Royal Philips said Tuesday it had reached an enrollment goal of 2,500 patients in its Sleep Apnea cardioVascular Endpoints (SAVE) trial. Preliminary results are expected in 2016.
The Phase III randomized, controlled, prospective, parallel and open-label trial — spread across 84 hospitals in seven countries including Australia, New Zealand, Spain, China and Brazil — evaluates the results of continuous positive airway pressure (CPAP) plus standard care in preventing heart attack, stroke or heart failure in adults with established coronary or cerebrovascular disease and moderate-to-severe obstructive sleep apnea versus standard care alone.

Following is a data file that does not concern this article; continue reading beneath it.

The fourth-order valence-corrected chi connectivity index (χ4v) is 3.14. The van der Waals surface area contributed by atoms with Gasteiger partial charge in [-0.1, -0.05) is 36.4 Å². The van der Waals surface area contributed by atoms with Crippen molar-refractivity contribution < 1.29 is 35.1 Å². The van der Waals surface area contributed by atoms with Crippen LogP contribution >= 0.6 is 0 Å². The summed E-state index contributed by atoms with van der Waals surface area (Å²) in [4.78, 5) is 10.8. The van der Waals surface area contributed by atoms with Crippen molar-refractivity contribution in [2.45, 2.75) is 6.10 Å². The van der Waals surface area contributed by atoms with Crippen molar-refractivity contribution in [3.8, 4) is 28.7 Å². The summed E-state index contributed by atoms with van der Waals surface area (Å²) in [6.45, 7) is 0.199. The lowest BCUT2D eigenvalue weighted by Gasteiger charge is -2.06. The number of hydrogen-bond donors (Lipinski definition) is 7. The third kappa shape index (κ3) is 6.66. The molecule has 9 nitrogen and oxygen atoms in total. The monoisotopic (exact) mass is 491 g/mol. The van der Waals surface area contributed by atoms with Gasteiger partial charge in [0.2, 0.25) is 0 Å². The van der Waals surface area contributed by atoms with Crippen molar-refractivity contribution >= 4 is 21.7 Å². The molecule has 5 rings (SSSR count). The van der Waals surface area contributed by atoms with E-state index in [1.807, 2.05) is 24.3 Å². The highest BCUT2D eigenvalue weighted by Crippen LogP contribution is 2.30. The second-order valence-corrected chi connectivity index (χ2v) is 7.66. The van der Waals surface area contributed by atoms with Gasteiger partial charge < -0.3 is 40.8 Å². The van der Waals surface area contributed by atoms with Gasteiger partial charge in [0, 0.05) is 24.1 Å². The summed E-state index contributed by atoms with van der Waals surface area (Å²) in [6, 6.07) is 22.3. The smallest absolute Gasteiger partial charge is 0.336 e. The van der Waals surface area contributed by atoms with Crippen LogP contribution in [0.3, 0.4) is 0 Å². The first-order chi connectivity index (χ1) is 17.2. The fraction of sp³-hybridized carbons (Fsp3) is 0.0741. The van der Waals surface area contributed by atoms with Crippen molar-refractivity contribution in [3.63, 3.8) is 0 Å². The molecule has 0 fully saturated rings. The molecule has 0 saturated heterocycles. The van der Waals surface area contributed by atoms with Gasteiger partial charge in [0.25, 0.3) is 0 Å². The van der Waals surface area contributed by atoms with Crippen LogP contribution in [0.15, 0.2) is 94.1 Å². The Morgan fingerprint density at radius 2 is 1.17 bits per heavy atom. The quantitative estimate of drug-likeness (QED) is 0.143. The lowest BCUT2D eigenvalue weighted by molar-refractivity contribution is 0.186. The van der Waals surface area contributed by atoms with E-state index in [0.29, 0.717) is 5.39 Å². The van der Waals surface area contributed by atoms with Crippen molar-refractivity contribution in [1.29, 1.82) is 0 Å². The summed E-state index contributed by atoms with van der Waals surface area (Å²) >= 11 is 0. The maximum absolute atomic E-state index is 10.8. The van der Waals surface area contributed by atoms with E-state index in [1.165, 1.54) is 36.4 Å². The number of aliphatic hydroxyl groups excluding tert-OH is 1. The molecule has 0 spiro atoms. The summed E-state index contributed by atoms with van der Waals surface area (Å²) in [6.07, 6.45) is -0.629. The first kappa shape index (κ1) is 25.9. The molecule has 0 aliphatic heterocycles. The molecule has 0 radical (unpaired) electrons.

“The results of this study could radically change clinical practices and approaches to sleep apnea and cardiovascular health,” said Mark Aloia, senior director of global clinical research at Philips Healthcare. “If the results prove positive, it will be a major advancement in determining whether PAP therapy has a role in preventing cardiovascular disease and its progression in people with sleep disorder breathing.”
Moderate to severe obstructive sleep apnea affects 100 million people worldwide, according to Philips. — Lena Freund
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